Canadian Manufacturing

Pacific NorthWest LNG signs property tax deal with B.C. town

by Canadian Manufacturing Staff   

Canadian Manufacturing
Regulation Oil & Gas B.C. lng Pacific Northwest LNG Petronas politics Property Tax

25-year deal guarantees District of Port Edward $3.25 million annually should construction of project proceed

PORT EDWARD, B.C.—A Petronas-backed liquefied natural gas (LNG) project in British Columbia may be down but it’s certainly not out, with management announcing it has worked out a property tax deal with a local municipality south of Prince Rupert, B.C.

Pacific NorthWest LNG Ltd., the proposed project, backed by Malaysian state-owned Petronas, as well as Japan Petroleum Exploration Co., Ltd., China Petrochemical Corp., Indian Oil Corp., Ltd. and Brunei National Petroleum Co., signed the 25-year agreement-in-principle that guarantees the District of Port Edward $3.25 million annually, escalating over the life of the deal, in property taxes.

“Pacific NorthWest LNG intends on being a long-term positive contributor to the District of Port Edward and this agreement-in-principle serves as the blueprint for a multi-decade co-operative relationship that will benefit all residents of Port Edward,” Michael Culbert, president of Pacific NorthWest, said in a statement.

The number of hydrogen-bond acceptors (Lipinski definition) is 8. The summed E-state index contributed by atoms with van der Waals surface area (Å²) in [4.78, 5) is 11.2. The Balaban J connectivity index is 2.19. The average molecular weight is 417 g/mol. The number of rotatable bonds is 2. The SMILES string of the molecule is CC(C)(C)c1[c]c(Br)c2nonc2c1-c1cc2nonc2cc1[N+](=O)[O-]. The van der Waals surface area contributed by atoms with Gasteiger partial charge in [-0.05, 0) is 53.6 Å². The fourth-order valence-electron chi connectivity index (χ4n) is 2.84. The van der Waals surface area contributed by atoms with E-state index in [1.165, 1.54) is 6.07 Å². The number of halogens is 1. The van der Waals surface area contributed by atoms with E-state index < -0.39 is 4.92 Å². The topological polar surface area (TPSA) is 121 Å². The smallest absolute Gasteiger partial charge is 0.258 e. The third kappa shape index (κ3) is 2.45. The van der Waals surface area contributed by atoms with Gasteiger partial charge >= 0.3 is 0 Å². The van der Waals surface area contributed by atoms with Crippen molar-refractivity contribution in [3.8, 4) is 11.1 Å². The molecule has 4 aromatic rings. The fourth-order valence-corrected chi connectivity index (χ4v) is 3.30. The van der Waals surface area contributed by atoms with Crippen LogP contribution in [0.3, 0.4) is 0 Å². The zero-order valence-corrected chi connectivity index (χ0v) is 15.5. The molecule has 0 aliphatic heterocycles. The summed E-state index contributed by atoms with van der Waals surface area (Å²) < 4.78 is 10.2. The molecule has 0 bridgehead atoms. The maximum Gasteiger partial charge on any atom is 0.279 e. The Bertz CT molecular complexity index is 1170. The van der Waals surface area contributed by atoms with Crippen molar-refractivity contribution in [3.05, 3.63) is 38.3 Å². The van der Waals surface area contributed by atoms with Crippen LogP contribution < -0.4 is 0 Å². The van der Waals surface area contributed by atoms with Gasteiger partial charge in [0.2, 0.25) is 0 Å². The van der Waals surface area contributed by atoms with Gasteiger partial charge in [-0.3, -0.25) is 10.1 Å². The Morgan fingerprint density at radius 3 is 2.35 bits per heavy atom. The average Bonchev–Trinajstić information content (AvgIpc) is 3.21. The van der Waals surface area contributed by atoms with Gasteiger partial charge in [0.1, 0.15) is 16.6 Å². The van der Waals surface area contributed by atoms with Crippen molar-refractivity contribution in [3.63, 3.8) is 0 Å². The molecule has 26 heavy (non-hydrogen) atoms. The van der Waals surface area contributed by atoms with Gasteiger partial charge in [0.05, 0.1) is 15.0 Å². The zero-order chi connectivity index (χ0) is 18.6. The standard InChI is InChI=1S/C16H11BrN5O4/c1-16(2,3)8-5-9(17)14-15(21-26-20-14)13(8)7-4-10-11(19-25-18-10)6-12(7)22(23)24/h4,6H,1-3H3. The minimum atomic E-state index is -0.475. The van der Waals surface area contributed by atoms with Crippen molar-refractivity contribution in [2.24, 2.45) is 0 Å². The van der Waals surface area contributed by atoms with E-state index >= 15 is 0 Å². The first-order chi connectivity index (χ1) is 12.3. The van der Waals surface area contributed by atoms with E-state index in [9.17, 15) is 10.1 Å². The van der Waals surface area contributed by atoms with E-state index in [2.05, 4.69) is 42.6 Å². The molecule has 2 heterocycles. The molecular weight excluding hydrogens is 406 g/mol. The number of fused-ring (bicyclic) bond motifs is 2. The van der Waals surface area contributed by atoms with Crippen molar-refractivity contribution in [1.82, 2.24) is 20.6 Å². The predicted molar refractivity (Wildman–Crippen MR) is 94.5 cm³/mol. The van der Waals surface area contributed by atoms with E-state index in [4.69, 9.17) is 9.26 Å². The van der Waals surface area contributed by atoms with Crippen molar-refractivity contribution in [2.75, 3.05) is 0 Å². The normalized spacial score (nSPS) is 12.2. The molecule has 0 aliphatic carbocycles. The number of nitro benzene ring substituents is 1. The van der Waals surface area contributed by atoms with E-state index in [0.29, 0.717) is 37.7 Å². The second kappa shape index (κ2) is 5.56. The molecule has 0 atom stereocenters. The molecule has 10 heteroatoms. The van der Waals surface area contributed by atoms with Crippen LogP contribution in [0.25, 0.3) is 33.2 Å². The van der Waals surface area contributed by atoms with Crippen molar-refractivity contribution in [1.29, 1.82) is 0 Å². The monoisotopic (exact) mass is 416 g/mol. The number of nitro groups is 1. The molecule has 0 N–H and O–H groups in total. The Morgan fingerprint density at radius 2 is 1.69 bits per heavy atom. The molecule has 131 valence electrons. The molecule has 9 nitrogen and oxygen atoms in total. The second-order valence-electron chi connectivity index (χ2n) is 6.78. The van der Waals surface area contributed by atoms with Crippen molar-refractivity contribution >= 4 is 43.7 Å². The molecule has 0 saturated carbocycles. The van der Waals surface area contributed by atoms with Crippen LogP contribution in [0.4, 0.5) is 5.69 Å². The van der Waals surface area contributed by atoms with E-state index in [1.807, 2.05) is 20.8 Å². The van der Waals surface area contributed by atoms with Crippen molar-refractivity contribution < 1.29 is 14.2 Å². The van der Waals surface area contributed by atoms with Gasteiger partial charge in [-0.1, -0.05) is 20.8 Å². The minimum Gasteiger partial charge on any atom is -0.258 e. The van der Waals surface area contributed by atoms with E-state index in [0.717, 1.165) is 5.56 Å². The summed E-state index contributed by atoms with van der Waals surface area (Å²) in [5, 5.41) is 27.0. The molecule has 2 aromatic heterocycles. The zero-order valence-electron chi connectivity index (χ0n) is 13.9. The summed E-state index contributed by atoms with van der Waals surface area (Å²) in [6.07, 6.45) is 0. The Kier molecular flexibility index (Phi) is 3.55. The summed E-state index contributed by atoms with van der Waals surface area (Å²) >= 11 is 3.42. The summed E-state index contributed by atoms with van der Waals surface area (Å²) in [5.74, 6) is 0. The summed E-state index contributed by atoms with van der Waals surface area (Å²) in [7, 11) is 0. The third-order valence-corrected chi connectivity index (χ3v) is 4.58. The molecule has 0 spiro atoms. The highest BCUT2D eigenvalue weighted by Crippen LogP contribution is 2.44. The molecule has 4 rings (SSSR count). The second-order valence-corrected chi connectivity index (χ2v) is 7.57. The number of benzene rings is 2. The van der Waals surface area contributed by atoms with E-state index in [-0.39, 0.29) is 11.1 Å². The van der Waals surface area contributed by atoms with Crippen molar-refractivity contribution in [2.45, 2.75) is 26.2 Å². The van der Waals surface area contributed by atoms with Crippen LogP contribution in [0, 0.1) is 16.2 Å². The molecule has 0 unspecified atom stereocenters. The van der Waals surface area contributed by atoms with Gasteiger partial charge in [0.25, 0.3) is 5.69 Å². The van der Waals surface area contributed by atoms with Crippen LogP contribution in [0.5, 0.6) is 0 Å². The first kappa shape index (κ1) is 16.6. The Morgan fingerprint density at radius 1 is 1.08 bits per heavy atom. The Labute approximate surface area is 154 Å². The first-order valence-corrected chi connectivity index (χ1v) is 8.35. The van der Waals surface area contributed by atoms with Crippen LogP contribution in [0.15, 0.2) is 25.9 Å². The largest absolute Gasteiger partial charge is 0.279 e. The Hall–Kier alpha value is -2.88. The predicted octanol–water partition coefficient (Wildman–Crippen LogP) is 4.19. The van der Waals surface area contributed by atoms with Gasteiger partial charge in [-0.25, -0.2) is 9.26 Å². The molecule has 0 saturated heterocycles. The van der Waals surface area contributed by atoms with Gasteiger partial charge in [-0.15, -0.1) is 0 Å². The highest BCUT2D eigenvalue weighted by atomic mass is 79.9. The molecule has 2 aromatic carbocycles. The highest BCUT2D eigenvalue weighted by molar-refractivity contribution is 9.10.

The agreement, which is subject to construction of the project proceeding, was signed just days after Petronas announced it was delaying the project due to sliding oil prices.


Still, Port Edward mayor Dave MacDonald lauded the agreement, claiming the project will provide an opportunity to draw former residents back to the municipality of some 600 people.

“Liquefied natural gas, and Pacific NorthWest LNG in particular, represents the chance to bring our children who have gone elsewhere in search of opportunity back home to Port Edward,” MacDonald said. “The bold agreement with Pacific NorthWest LNG was reached on our terms and will ensure that Port Edward residents benefit from the LNG opportunity in the form of increased services, as well as infrastructure upgrades and ultimately, improved quality of life.”

The project, which has been the subject of much public sparring between Petronas and the B.C. government, will see the Malaysian firm invest about $36 billion, which covers construction of the LNG plant, shale gas fields in northeastern B.C., and a pipeline to connect the two.

For its part, the province has dealt with a number of policy matters standing in the way of the project, including establishing an LNG tax regime, working to gain support of area First Nations, and tabling emissions regulations for the industry.

B.C. Premier Christy Clark has said her government is looking for at least three LNG export plants to be operating in the province by 2020.


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